Food poses a variety of philosophical issues such as the ethical treatments of animals, the moral and political dimensions of genetically modified food, hunger and obligations to poor, and the role of food in gender and personal identity. Yet food has received scant attention in the philosophical literature compared to subjects like science, technology, and the environment, perhaps because food is perceived to be too physical and transient to deserve serious philosophical reflection or because food production and preparation have traditionally been regarded as women's work and, therefore, unworthy topics for male philosophers. As contemporary philosophy continues to challenge conventional notions of what constitutes “real” and “serious” topics of analysis, and as a feminist “hermeneutic of suspicion” yields important insights previously ignored in mainstream scholarship, philosophers have shown an increasing interest in the moral, political, metaphysical, and aesthetic dimensions of food.
Since World War II changes in the technological and cultural landscape have affected views of food and eating. In the mid-twentieth century the methods and machinery of industrialization were applied to food production, culminating in the so-called Green Revolution, which brought forth great increases in agricultural productivity in both the industrialized and developing worlds. In addition to yielding more food, the Green Revolution also spawned social and environmental changes and raised questions about the appropriate use of land, environmental harms, effects on women, hunger and trade policy, and the ethical treatment of animals.
Further changes in the technological and cultural landscape in the industrialized global north have spurred an increasing awareness of the effects of industrial agriculture, the dubious nutritional value of highly processed foods, the potential health and environmental risks of genetically modified organisms (GMO) and foods, the globalization of food trade and production, and food scarcity and steep price increases in staples brought about by the increasing affluence in China and India and the deepening impact of the biofuels industry on the market for maize.
NATURAL AND ARTIFICIAL FOOD
Almost everything humans eat has been processed in some way; technologies and techniques transform raw, whole plants or animals into food. Food-processing techniques include cooking, drying, fermenting, slicing, peeling, and butchering. More technologically complex forms of processing includes pasteurizing, canning, freezing, irradiating, and artificially sweetening. Some processed food contains additives, substances designed to help prevent spoilage and contamination or to make food look and taste better. Some processed foods include dietary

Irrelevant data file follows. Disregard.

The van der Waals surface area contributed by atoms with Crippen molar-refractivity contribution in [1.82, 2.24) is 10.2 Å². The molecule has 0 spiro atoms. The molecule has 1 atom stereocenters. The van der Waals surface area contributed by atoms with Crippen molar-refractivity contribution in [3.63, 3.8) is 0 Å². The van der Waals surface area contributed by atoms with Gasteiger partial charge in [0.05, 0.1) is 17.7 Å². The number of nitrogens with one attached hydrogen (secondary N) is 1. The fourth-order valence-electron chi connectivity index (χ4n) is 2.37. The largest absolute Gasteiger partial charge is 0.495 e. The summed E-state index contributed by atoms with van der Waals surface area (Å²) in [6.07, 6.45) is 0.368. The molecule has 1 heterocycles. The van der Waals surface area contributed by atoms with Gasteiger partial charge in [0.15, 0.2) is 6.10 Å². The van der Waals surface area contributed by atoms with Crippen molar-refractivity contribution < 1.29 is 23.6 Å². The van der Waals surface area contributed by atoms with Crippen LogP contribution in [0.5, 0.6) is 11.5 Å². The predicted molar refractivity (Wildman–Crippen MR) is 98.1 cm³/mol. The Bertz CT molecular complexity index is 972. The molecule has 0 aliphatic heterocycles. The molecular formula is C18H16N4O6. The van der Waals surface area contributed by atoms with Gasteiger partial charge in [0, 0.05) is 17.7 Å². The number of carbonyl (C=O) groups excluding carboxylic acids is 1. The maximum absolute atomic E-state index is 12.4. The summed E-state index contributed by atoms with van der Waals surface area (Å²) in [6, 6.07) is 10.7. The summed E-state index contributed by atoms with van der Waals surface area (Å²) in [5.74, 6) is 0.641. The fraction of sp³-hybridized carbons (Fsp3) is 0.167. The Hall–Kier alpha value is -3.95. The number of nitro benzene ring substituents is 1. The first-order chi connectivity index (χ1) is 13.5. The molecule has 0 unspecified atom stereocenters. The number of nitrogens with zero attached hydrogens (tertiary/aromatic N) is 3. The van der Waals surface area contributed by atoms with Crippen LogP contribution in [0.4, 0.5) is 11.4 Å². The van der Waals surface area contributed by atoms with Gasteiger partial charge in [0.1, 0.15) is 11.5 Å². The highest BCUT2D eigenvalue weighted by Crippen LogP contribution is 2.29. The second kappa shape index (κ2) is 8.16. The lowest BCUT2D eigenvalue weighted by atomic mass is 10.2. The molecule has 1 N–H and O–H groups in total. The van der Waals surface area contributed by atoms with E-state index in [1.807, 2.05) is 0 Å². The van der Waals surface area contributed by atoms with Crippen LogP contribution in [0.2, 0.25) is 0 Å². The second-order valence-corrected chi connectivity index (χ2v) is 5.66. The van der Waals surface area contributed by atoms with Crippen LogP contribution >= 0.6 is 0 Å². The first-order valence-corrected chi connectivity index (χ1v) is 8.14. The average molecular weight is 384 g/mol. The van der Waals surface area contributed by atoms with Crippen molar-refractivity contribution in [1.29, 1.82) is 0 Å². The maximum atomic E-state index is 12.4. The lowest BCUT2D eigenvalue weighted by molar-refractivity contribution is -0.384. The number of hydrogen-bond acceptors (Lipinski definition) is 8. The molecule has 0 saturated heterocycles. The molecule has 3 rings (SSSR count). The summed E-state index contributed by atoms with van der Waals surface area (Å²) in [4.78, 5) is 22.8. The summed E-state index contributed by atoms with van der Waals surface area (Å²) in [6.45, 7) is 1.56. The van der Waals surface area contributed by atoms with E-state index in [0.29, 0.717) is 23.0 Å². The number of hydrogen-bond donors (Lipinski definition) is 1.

supplements with nutritional properties, such as vitamins, minerals, proteins, herbs, or enzymes. Among the benefits of food processing are improved preservation, increased distribution potential, fortification, consumer choice, and convenience. Among the harms and risks often associated with processed food are reduced nutritional value, adverse health effects, pollution, and the amount of energy expended in processing.
By contrast, so-called natural foods are purported to be free of artificial ingredients and are often less processed than conventional food. Natural foods—if they are really natural—do not contain artificial food additives, coloring, flavoring, or sweeteners. Nor do they contain refined flour, refined sugar, or hydrogenated oils. “Whole foods” are even less processed or refined. Proponents of a “whole-food diet”
claim it is more healthful than a processed-food diet and results in less harm to the environment.
“Raw foods” are “whole foods” that have undergone little or no processing at all. A “raw-food diet” is one composed of entirely uncooked whole food. Advocates of such a regimen believe that increasing the intake of raw foods produces significant health benefits. They claim that it promotes weight loss, prevents disease, and helps mitigate the effects of chronic illness.
“Organic foods” are supposed to be grown without the use of pesticides, synthetic fertilizers, sewage sludge, genetically modified organisms, or ionizing radiation. Animals that produce organic meat, poultry, eggs, and dairy products are not supposed to be given antibiotics or growth hormones. Organic foods are not necessarily whole foods, nor are whole food necessarily organic. The term organic refers to the method of growing food or raising livestock, not to the amount of processing it undergoes.